Breathing Room, by Susan Elizabeth Phillips

>> Monday, June 23, 2003

The next book I read was Susan Elizabeth Phillips' Breathing Room.

Lorenzo (Ren) Gage is a devilishly handsome movie star, best known for his villainous roles onscreen and his playboy antics off. Isabel Favor is a tightly wound self-help guru and author of The Four Cornerstones of a Favorable Life whose own perfect life has recently come crashing down around her. Both have come to Italy to escape the endless rehashes of their latest misfortunes in the public eye, and the equally endless drone of self-criticism.

Ren and Isabel meet under what can only be described as unusual circumstances, leaving each of them thinking, thankfully, they'll never see the other again. Imagine their surprise when Isabel turns up on Ren's doorstep, her much anticipated rental villa belonging to none other than her ill-advised one-night stand. As might be anticipated, their fiery antagonism soon breeds sparks of a different kind.

Meanwhile, at the villa, all is not as it seems, and the two lovers find themselves playing amateur detectives, trying to untangle the strange behavior of the townspeople and of Ren's hired caretaker. As if things weren't complicated enough, Ren's ex-wife, Tracy, suddenly appears on the scene pregnant and with several kids in tow, ushering in a subplot centering on the nature of marriage in the real world.

I've seen this book blasted so often in message boards, that I approached it with trepidation. I was very pleasantly surprised to find that it was a keeper for me. My grade is an A+, and it's one of the best books I've read this year, and one my fave SEPs so far.

I haven't heard of anyone online that actually liked Isabel, but I did, very much. Yes, she was a bit irritating, with her guru-speak and her praying everywhere and her insistence on always doing the right thing, but she meant well, and I appreciated how hard she worked, faced with horrible circumstances, to stay true to her convictions. Best of all, she wasn't at all judgemental of other people.

And BTW, about the praying and the fact that she called God "She": I was ok with that, even though I'm an agnostic who's not fond of organized religion. I think the fact that she emphasized spirituality and not religion per se, and the fact that her beliefs weren't exactly mainstream was what made it all palatable to me.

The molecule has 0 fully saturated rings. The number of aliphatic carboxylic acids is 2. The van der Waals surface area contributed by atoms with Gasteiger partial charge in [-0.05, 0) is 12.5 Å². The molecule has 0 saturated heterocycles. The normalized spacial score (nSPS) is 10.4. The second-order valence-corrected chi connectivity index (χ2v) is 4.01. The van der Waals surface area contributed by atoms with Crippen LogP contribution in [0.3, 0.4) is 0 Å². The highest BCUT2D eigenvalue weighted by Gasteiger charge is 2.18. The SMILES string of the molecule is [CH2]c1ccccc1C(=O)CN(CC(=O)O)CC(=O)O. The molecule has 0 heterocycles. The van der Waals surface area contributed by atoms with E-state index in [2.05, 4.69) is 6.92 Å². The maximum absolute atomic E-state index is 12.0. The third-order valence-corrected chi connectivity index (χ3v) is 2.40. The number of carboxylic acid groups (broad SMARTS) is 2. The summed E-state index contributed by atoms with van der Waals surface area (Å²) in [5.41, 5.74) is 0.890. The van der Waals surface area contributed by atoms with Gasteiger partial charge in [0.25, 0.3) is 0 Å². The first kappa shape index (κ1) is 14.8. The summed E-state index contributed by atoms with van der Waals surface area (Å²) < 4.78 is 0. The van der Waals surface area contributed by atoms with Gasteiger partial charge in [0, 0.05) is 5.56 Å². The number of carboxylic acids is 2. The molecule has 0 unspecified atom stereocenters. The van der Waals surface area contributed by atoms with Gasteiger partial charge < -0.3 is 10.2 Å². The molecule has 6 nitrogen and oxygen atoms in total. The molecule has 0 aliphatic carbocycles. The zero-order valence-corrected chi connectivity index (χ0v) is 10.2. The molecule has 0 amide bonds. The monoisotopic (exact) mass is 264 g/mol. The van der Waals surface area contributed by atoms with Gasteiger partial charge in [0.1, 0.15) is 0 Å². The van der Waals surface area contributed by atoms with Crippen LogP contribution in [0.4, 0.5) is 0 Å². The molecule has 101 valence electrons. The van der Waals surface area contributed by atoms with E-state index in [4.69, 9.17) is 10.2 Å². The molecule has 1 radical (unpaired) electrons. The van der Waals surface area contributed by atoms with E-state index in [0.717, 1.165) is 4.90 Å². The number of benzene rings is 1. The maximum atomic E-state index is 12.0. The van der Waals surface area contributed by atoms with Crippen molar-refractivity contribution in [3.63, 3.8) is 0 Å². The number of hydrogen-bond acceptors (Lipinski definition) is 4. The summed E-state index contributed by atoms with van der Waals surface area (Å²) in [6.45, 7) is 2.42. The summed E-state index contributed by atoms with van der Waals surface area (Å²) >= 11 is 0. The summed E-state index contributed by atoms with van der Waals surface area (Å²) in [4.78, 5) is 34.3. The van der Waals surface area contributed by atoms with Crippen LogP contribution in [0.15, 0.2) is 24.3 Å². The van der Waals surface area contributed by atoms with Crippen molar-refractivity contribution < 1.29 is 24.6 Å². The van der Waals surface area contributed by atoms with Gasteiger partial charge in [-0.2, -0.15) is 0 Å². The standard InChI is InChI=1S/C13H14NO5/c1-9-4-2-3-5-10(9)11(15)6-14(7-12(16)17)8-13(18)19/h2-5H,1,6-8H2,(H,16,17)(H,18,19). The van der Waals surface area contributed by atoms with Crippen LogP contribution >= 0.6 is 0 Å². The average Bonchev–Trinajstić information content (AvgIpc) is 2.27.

Another complaint I've heard is about SEP preaching at us. I don't know, maybe she did, a bit, but I think the preaching was mostly part of Isabel's characterization. And remember, when she got too preachy, Ren was always there to bring her back to Earth. Oh, I loved Ren! Cultured, bad boy Ren, wounded but not even knowing the wound still hurt.

I just adored Isabel and Ren together, the way thy bantered and how Ren teased Isabel and how he starts feeling attracted to her "goodness" despite himself. The book shone when showing us the characters falling in love with each other, something I always enjoy. SEP made me believe they were in love and perfect for each other.

I also liked the secondary characters and their "marriage in trouble" story. The 4 kids bothered me a bit (brats, the lot of them, except maybe for poor Steffie!), but the scenes where Tracy and Harry come clean about how they really feel about each other more than made up for this.

I loved the Tuscan setting, almost a character in itself, and I even enjoyed the "mystery" subplot, which I'm not going to spoil for you. SEP's timing was perfect with it. It stayed in the background most of the first part of the book, and we had only enough hints to make me intrigued about what was going on. When it came a bit more to the forefront, near the end, it never overpowered the romance (always a danger), but created a backdrop for it.

[Incidentally, e-mail me if you can think of other titles with a mystery subplot. Not a suspense subplot, with a villain after the protagonists, but one where they have to solve a mystery, one which is important to them but isn't life or death. Something like All Night Long, for instance.]

The ending, even the epilogue... awww!! I mean this in the best of senses, and keep in mind I have a low tolerance for schmaltz.

All in all, I really do think SEP is getting better and better. I'll have to see if I like First Lady better than most people do. I'm hopefull!

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